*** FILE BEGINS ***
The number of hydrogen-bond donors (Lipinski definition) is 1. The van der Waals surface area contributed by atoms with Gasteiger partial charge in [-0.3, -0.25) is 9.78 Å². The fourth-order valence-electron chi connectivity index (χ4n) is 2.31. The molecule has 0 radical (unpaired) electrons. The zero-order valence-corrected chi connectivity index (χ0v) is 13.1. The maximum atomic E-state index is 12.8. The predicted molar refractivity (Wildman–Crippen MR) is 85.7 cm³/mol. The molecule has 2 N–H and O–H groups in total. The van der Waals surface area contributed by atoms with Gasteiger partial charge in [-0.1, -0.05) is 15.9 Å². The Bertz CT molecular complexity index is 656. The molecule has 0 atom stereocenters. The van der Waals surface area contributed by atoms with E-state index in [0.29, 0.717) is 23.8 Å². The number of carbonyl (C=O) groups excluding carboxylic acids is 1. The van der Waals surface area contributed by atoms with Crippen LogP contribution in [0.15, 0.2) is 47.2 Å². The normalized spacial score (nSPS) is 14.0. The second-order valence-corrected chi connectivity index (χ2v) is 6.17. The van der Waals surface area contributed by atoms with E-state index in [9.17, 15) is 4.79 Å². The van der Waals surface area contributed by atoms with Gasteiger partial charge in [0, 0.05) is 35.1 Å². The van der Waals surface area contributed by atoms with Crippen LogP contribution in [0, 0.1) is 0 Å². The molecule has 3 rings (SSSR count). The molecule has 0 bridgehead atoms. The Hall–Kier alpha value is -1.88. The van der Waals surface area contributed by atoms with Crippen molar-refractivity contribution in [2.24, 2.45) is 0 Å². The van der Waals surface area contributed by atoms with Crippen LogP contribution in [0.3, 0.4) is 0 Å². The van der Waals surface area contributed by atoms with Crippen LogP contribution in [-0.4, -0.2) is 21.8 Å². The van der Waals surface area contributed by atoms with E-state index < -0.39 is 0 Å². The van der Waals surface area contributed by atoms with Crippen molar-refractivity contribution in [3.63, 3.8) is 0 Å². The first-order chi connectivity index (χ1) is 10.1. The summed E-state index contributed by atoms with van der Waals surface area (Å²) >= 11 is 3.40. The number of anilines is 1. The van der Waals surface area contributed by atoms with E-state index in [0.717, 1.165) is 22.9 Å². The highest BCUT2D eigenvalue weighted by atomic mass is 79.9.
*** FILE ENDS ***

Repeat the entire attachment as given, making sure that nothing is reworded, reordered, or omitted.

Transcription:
The number of hydrogen-bond donors (Lipinski definition) is 1. The van der Waals surface area contributed by atoms with Gasteiger partial charge in [-0.3, -0.25) is 9.78 Å². The fourth-order valence-electron chi connectivity index (χ4n) is 2.31. The molecule has 0 radical (unpaired) electrons. The zero-order valence-corrected chi connectivity index (χ0v) is 13.1. The maximum atomic E-state index is 12.8. The predicted molar refractivity (Wildman–Crippen MR) is 85.7 cm³/mol. The molecule has 2 N–H and O–H groups in total. The van der Waals surface area contributed by atoms with Gasteiger partial charge in [-0.1, -0.05) is 15.9 Å². The Bertz CT molecular complexity index is 656. The molecule has 0 atom stereocenters. The van der Waals surface area contributed by atoms with E-state index in [0.29, 0.717) is 23.8 Å². The number of carbonyl (C=O) groups excluding carboxylic acids is 1. The van der Waals surface area contributed by atoms with Crippen LogP contribution in [0.15, 0.2) is 47.2 Å². The normalized spacial score (nSPS) is 14.0. The second-order valence-corrected chi connectivity index (χ2v) is 6.17. The van der Waals surface area contributed by atoms with E-state index in [9.17, 15) is 4.79 Å². The van der Waals surface area contributed by atoms with Gasteiger partial charge in [0, 0.05) is 35.1 Å². The van der Waals surface area contributed by atoms with Crippen LogP contribution in [0, 0.1) is 0 Å². The molecule has 3 rings (SSSR count). The molecule has 0 bridgehead atoms. The Hall–Kier alpha value is -1.88. The van der Waals surface area contributed by atoms with Crippen molar-refractivity contribution in [2.24, 2.45) is 0 Å². The van der Waals surface area contributed by atoms with Crippen LogP contribution in [0.3, 0.4) is 0 Å². The van der Waals surface area contributed by atoms with Crippen LogP contribution in [-0.4, -0.2) is 21.8 Å². The van der Waals surface area contributed by atoms with E-state index < -0.39 is 0 Å². The van der Waals surface area contributed by atoms with Crippen molar-refractivity contribution in [3.63, 3.8) is 0 Å². The first-order chi connectivity index (χ1) is 10.1. The summed E-state index contributed by atoms with van der Waals surface area (Å²) >= 11 is 3.40. The number of anilines is 1. The van der Waals surface area contributed by atoms with E-state index in [0.717, 1.165) is 22.9 Å². The highest BCUT2D eigenvalue weighted by atomic mass is 79.9.